Greater global interconnectivity means greater vulnerability to pandemics. This is no news to anyone living through the COVID-19 crisis, and we are now seeing just how fragile our system is when a new infectious disease emerges.
Kamran Khan has been aware of this fragility for some time. He’s an infectious disease specialist at St. Michael’s Hospital who was inspired to start the outbreak surveillance company, BlueDot, following his experience of the 2003 SARS outbreak.
“What I learned during SARS is, let’s not get caught flatfooted, let’s anticipate rather than react,” Khan said to CNBC. “If we rely on government agencies to report information about infectious disease activity, we may not always get that in the most timely way or as quickly as we would like.”
COVID-19’s rise from distant phenomenon to our ‘new normal’ wasn’t a total surprise for BlueDot. Towards the end of last year, the Toronto-based company alerted customers about an “unusual pneumonia” gathering pace in Wuhan. They were quicker to the mark than anyone else; even the US Centers for Disease Control called it nine days later on Jan. 6.
As the crisis was forming, BlueDot correctly identified the 11 cities which would be hit first outside of Wuhan. Khan has acknowledged that when they sounded the alarm, they didn’t anticipate how powerful the outbreak would become, but they knew it had the potential.
This isn’t the first time BlueDot was ahead of the curve with impending outbreaks. They called the Zika virus months ahead of the authorities and predicted its spread from South America into the United States via Florida.
At the heart of the fight against COVID-19
Now, the Canadian government has enlisted their help, and the company’s work has landed them a place helping with the decision-making and policy. They’re helping with resource allocation, measuring the efficacy of social distancing, and assessing how the public is responding to health advice (partially by using anonymous location data from millions of mobile data sources).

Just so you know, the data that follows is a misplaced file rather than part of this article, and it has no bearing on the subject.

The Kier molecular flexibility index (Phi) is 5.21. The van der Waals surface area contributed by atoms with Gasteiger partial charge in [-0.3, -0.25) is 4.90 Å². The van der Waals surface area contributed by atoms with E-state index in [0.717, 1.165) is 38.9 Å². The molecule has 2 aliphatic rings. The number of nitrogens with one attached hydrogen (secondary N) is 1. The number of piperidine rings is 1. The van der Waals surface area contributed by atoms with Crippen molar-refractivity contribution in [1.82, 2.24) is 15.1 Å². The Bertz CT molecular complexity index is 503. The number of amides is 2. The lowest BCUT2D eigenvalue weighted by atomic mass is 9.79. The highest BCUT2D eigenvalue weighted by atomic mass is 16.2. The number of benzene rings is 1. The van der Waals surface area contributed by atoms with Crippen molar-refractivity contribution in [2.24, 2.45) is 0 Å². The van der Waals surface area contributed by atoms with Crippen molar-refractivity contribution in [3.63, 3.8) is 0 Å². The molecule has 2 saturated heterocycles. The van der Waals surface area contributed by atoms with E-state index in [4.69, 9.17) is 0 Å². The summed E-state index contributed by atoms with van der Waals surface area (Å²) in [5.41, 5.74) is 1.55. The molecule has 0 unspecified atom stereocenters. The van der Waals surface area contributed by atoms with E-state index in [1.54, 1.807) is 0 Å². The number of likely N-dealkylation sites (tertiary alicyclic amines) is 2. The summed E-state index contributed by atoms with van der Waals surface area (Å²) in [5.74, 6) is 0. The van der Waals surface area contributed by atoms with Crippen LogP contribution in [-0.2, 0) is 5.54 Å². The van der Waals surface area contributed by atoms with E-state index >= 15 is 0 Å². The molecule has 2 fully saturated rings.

When the current outbreak subsides, they’ll continue to monitor trends inside and outside the country and act as an early warning system so we don’t end up reimporting the disease.
“BlueDot is humbled and grateful for the opportunity to combine our expertise in infectious diseases, big data analytics, and digital technologies with the efforts of the government of Canada to protect lives and mitigate the impacts of COVID-19 here at home and around the world,” said Khan in an emailed press release.
How do they do it?
The group’s secret weapon is their AI, which crunches huge volumes of data using machine learning and natural language processing to track over 150 diseases. Data from 100,000+ sources are used, including digital media produced in 65 languages, public health organization statements, livestock health reports, population demographics, and global airline ticketing data, while noise from social media is excluded.
Every 15 minutes, 24 hours a day, the numbers are processed.
After the AI consolidates and analyzes the data and produces a report, the human element enters. A diverse team of experts reviews the report and decides what trends merit further investigation, and the final report is then sent on to customers.
Software developers, designers, veterinarians, doctors, epidemiologists, and engineers are among the talent you can find on the team. In Khan’s words, their professional diversity reflects the multi-faceted nature of the problems they tackle: “We’re a deliberately eclectic group of people because the problem we are tackling is diverse,” said Khan to the Economist.
The 40-person strong team is currently hiring for a range of positions such as marketing, data analysis, and business development.
A growing need for systems to manage our new normal
These groundbreaking times are fast becoming a catalyst for BlueDot’s philosophy of vigilance and preparedness when it comes to pandemics.
As Khan concludes: “We are in uncharted territory as a microscopic virus is now disrupting our entire planet. The COVID-19 pandemic has revealed the need to implement systems that proactively manage infectious disease risks which, in our rapidly changing world, are increasing in frequency, scale and impact.
“And it is with enhanced preparedness that we can get ahead of these threats to create a healthier, safer, and more prosperous world.”